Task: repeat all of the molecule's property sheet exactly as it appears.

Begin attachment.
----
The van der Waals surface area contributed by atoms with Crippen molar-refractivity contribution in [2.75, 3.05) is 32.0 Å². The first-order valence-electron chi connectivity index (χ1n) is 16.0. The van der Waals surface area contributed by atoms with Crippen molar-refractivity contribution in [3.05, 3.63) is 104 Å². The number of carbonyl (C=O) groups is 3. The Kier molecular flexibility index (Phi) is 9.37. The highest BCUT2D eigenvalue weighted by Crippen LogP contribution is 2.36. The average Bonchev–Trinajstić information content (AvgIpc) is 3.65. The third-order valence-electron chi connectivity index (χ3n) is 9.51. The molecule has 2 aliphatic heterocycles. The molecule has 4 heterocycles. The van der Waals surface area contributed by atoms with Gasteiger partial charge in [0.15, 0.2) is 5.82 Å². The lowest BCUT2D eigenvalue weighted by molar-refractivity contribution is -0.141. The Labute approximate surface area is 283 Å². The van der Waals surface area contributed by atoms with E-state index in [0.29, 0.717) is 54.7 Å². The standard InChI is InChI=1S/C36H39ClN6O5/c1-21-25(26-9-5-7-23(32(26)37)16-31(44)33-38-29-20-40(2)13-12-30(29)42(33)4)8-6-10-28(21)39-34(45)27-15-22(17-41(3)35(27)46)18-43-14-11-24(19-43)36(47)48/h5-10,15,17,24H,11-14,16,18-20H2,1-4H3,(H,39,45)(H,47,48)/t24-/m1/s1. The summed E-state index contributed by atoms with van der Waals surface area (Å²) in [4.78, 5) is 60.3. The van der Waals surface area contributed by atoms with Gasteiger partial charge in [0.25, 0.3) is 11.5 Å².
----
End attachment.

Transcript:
The van der Waals surface area contributed by atoms with Crippen molar-refractivity contribution in [2.75, 3.05) is 32.0 Å². The first-order valence-electron chi connectivity index (χ1n) is 16.0. The van der Waals surface area contributed by atoms with Crippen molar-refractivity contribution in [3.05, 3.63) is 104 Å². The number of carbonyl (C=O) groups is 3. The Kier molecular flexibility index (Phi) is 9.37. The highest BCUT2D eigenvalue weighted by Crippen LogP contribution is 2.36. The average Bonchev–Trinajstić information content (AvgIpc) is 3.65. The third-order valence-electron chi connectivity index (χ3n) is 9.51. The molecule has 2 aliphatic heterocycles. The molecule has 4 heterocycles. The van der Waals surface area contributed by atoms with Gasteiger partial charge in [0.15, 0.2) is 5.82 Å². The lowest BCUT2D eigenvalue weighted by molar-refractivity contribution is -0.141. The Labute approximate surface area is 283 Å². The van der Waals surface area contributed by atoms with E-state index in [0.29, 0.717) is 54.7 Å². The standard InChI is InChI=1S/C36H39ClN6O5/c1-21-25(26-9-5-7-23(32(26)37)16-31(44)33-38-29-20-40(2)13-12-30(29)42(33)4)8-6-10-28(21)39-34(45)27-15-22(17-41(3)35(27)46)18-43-14-11-24(19-43)36(47)48/h5-10,15,17,24H,11-14,16,18-20H2,1-4H3,(H,39,45)(H,47,48)/t24-/m1/s1. The summed E-state index contributed by atoms with van der Waals surface area (Å²) in [4.78, 5) is 60.3. The van der Waals surface area contributed by atoms with Gasteiger partial charge in [0.25, 0.3) is 11.5 Å².